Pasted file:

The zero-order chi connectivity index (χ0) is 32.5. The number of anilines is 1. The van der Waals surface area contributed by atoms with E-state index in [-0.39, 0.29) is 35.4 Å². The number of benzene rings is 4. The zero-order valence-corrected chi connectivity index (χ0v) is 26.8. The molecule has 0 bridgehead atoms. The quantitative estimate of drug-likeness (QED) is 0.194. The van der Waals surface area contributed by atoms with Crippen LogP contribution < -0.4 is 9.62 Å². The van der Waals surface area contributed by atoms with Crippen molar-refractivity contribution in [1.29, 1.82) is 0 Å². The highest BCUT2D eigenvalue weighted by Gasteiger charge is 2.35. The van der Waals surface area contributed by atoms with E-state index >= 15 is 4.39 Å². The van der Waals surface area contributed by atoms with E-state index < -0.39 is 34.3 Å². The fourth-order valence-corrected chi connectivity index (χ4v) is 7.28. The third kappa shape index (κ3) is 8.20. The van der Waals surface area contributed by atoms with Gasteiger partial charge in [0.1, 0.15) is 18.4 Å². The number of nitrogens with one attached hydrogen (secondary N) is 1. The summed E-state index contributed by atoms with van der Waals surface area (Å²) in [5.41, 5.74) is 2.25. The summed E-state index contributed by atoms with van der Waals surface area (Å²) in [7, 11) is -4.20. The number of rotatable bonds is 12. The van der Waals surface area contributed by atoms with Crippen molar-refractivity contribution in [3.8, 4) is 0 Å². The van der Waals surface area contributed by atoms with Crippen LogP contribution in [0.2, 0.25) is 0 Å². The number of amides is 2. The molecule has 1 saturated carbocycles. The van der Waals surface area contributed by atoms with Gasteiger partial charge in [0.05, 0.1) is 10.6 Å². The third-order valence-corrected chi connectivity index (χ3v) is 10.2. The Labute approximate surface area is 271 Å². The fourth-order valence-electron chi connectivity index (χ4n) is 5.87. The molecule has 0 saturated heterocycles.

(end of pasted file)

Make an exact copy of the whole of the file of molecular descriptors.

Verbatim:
The zero-order chi connectivity index (χ0) is 32.5. The number of anilines is 1. The van der Waals surface area contributed by atoms with E-state index in [-0.39, 0.29) is 35.4 Å². The number of benzene rings is 4. The zero-order valence-corrected chi connectivity index (χ0v) is 26.8. The molecule has 0 bridgehead atoms. The quantitative estimate of drug-likeness (QED) is 0.194. The van der Waals surface area contributed by atoms with Crippen LogP contribution < -0.4 is 9.62 Å². The van der Waals surface area contributed by atoms with Crippen molar-refractivity contribution in [1.29, 1.82) is 0 Å². The highest BCUT2D eigenvalue weighted by Gasteiger charge is 2.35. The van der Waals surface area contributed by atoms with E-state index >= 15 is 4.39 Å². The van der Waals surface area contributed by atoms with E-state index < -0.39 is 34.3 Å². The fourth-order valence-corrected chi connectivity index (χ4v) is 7.28. The third kappa shape index (κ3) is 8.20. The van der Waals surface area contributed by atoms with Gasteiger partial charge in [0.1, 0.15) is 18.4 Å². The number of nitrogens with one attached hydrogen (secondary N) is 1. The summed E-state index contributed by atoms with van der Waals surface area (Å²) in [5.41, 5.74) is 2.25. The summed E-state index contributed by atoms with van der Waals surface area (Å²) in [7, 11) is -4.20. The number of rotatable bonds is 12. The van der Waals surface area contributed by atoms with Crippen molar-refractivity contribution in [3.8, 4) is 0 Å². The van der Waals surface area contributed by atoms with Crippen LogP contribution in [0.2, 0.25) is 0 Å². The number of amides is 2. The molecule has 1 saturated carbocycles. The van der Waals surface area contributed by atoms with Gasteiger partial charge in [0.05, 0.1) is 10.6 Å². The third-order valence-corrected chi connectivity index (χ3v) is 10.2. The Labute approximate surface area is 271 Å². The fourth-order valence-electron chi connectivity index (χ4n) is 5.87. The molecule has 0 saturated heterocycles.